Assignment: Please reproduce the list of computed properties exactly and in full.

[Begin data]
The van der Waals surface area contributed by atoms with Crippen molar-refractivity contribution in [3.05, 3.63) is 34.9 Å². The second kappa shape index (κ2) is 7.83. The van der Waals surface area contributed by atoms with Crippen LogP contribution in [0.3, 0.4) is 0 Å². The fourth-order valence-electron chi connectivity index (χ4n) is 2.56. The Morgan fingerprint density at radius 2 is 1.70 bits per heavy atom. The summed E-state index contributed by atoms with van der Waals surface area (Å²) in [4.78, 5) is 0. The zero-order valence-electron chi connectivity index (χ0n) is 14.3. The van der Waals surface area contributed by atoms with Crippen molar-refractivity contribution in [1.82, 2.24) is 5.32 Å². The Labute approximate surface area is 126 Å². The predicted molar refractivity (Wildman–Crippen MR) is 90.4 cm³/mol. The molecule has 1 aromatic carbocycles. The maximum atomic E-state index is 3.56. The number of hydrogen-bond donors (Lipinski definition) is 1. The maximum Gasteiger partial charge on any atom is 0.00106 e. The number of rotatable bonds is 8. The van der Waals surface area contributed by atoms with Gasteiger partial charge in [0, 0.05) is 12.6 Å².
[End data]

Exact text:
The van der Waals surface area contributed by atoms with Crippen molar-refractivity contribution in [3.05, 3.63) is 34.9 Å². The second kappa shape index (κ2) is 7.83. The van der Waals surface area contributed by atoms with Crippen LogP contribution in [0.3, 0.4) is 0 Å². The fourth-order valence-electron chi connectivity index (χ4n) is 2.56. The Morgan fingerprint density at radius 2 is 1.70 bits per heavy atom. The summed E-state index contributed by atoms with van der Waals surface area (Å²) in [4.78, 5) is 0. The zero-order valence-electron chi connectivity index (χ0n) is 14.3. The van der Waals surface area contributed by atoms with Crippen molar-refractivity contribution in [1.82, 2.24) is 5.32 Å². The Labute approximate surface area is 126 Å². The predicted molar refractivity (Wildman–Crippen MR) is 90.4 cm³/mol. The molecule has 1 aromatic carbocycles. The maximum atomic E-state index is 3.56. The number of hydrogen-bond donors (Lipinski definition) is 1. The maximum Gasteiger partial charge on any atom is 0.00106 e. The number of rotatable bonds is 8. The van der Waals surface area contributed by atoms with Gasteiger partial charge in [0, 0.05) is 12.6 Å².